One day after President Trump tweeted a controversial statement attacking Mika Brzezinski's intelligence and appearance, the Morning Joe co-host is speaking out about the whole ordeal.
The MSNBC journalist started off by penning an op-ed in The Washington Post with her fiancé and co-host Joe Scarborough, who also was attacked by Trump on Twitter. In it, the couple said: "America’s leaders and allies are asking themselves yet again whether this man is fit to be president. We have our doubts, but we are both certain that the man is not mentally equipped to continue watching our show."
The controversy began on Thursday morning when President Trump called Brzezinski "low I.Q. crazy Mika" and Scarborough "psycho Joe." But the real kicker was when he tweeted she "was bleeding badly from a face-lift" when she visited Mar-a-Lago during New Year's Eve.
Brzezinski is far from being the only female journalist that Trump has attacked recently. In fact, Thursday's tweet was not even the first time the president had badmouthed the host: Last August, he tweeted Brzezinski was a "neurotic and not very bright mess." (She told Vanity Fair that Trump apologized for those statements last year.)
Brzezinski and Scarborough also alleged in their Post op-ed that top White House aides warned them The National Enquirer planned to publish a negative article about them unless they called Trump and apologized for criticizing him on Morning Joe. The outlet denies having any knowledge of the alleged conversation between the hosts and the White House.
However, the president fueled the flames by tweeting on Friday that Scarborough had allegedly called him "to stop a National Enquirer article," but didn't provide any more details. (The host says this is a lie.)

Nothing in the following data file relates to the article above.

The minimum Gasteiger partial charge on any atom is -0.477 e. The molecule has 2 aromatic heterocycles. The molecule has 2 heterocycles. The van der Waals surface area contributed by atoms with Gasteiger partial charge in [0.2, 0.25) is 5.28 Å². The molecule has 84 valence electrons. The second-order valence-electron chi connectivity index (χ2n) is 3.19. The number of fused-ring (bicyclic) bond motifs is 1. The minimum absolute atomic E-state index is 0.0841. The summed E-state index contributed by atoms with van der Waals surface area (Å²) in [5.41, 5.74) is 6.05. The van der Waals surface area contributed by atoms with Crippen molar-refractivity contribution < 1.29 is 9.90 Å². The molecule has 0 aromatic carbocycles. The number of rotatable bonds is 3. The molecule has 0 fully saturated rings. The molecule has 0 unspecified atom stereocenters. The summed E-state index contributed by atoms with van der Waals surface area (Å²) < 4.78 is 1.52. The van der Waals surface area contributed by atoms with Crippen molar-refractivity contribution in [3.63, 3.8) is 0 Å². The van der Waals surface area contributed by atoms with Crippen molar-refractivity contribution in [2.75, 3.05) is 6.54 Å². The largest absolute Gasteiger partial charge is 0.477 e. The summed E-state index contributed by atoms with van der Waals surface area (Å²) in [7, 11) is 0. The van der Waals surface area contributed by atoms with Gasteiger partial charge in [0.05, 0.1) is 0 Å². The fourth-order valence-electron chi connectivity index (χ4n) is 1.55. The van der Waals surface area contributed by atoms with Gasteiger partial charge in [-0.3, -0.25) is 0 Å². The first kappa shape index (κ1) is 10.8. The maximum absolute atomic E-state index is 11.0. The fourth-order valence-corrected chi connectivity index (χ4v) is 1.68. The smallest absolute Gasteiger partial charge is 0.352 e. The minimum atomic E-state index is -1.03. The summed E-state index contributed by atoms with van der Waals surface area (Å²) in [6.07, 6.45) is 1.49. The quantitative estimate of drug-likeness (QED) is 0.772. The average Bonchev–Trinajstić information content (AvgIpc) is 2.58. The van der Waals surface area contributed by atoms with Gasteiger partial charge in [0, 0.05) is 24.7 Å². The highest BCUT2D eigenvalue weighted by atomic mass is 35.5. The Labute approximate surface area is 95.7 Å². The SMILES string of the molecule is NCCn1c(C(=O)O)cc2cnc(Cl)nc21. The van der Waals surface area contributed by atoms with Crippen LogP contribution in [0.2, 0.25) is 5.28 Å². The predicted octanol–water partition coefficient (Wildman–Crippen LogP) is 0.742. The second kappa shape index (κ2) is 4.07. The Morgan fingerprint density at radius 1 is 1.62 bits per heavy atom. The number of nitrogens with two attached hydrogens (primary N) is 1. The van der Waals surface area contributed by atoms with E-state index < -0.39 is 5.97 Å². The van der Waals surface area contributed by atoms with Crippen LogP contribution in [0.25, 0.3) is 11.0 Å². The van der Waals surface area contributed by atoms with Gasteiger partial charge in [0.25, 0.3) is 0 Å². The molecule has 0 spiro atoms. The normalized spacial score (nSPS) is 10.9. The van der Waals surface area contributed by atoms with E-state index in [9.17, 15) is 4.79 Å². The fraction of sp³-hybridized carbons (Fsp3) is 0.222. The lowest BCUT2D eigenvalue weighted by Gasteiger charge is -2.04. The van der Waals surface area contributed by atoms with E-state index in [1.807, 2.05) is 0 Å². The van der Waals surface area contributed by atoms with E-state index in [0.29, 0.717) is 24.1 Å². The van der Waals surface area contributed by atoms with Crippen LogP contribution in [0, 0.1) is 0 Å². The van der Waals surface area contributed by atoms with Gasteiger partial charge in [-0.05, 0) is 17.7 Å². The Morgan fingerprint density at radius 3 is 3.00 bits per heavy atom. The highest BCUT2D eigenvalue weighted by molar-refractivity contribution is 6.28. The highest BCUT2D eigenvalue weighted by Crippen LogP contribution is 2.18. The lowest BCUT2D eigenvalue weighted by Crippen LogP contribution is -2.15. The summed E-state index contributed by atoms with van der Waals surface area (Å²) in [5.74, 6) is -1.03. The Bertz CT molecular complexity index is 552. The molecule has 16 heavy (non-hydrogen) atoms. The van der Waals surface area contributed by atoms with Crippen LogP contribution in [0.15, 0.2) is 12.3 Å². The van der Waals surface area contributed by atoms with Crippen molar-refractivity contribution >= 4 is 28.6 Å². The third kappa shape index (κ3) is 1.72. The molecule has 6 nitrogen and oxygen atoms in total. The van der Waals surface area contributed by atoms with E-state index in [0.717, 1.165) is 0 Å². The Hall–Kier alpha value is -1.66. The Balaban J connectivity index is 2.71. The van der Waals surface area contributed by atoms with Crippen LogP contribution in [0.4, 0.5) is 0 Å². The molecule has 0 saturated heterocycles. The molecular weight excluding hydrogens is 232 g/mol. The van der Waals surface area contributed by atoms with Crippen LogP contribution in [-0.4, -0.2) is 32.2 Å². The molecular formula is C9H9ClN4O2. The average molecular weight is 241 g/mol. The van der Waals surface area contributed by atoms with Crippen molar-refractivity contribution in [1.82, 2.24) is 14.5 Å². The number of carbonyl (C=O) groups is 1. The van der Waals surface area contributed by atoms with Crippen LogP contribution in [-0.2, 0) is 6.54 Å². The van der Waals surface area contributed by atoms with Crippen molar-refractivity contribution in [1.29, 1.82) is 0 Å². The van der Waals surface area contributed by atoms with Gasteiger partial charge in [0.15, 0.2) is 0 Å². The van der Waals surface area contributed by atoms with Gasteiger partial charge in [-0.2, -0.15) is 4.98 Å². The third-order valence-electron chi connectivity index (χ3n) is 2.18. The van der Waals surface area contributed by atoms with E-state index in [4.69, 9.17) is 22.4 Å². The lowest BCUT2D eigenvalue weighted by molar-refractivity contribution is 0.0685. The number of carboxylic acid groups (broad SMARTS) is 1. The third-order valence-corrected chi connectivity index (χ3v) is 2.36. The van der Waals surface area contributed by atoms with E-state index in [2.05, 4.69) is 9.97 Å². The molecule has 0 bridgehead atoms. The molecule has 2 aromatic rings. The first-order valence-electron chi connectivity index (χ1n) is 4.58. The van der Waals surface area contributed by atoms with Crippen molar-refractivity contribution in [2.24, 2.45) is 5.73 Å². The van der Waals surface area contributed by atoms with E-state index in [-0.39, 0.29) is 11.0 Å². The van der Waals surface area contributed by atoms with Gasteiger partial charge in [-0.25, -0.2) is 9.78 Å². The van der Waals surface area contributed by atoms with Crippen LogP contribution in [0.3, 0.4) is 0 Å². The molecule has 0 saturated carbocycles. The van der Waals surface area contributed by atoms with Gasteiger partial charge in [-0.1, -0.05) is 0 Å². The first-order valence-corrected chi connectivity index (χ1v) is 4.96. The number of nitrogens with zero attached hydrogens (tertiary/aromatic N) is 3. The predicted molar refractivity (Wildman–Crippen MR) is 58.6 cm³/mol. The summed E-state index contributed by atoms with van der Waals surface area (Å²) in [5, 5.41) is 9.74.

During their show, Brzezinski and Scarborough also discussed the tweets and what they thought the posts reveal about President Trump.
"I’m fine. My family brought me up really tough. This is absolutely nothing for me personally. But I am very concerned about what this once again reveals about the president of the United States. It’s strange," she said, before adding, "It does worry me about the country."
But while Brzezinski received an overwhelming amount of support from people who were horrified by the president's deeply personal attack, there were those who rejoiced on the shock value of his unfiltered tweets.
Spurred by Trump's tweets against Brzezinski, Susan Chira, The New York Times' gender issues senior correspondent and editor, explored in her column "Who Likes Trump's Tweets and Why" the reasons behind the president's sexist actions and how it's perceived by his base.
"He can’t stand to be criticized, especially by a woman, and he can’t stop himself from lashing out," Christine Matthews, a Republican strategist and president of Bellwether Research, told Chira. "There is no strategic audience he is winking and nodding to. However there is a segment of his base that enjoys his political incorrectness — even at this extreme — and I would say his misogyny. They are not the majority of his supporters, but they are his most fervent."
That segment, according to polls referenced by Matthews, is mostly composed by men who are threatened by women in power and the advancement of gender equality in the last decades.
President Trump is not one to let go of his grudges, and it seems that Brzezinski and Scarborough won't back down either. Whether anyone will learn from this mess of misogyny, attacks on the media, and questions about the dignity of the Oval Office remains to be seen. One thing is for sure: It has once again diverted attention from other important national matters.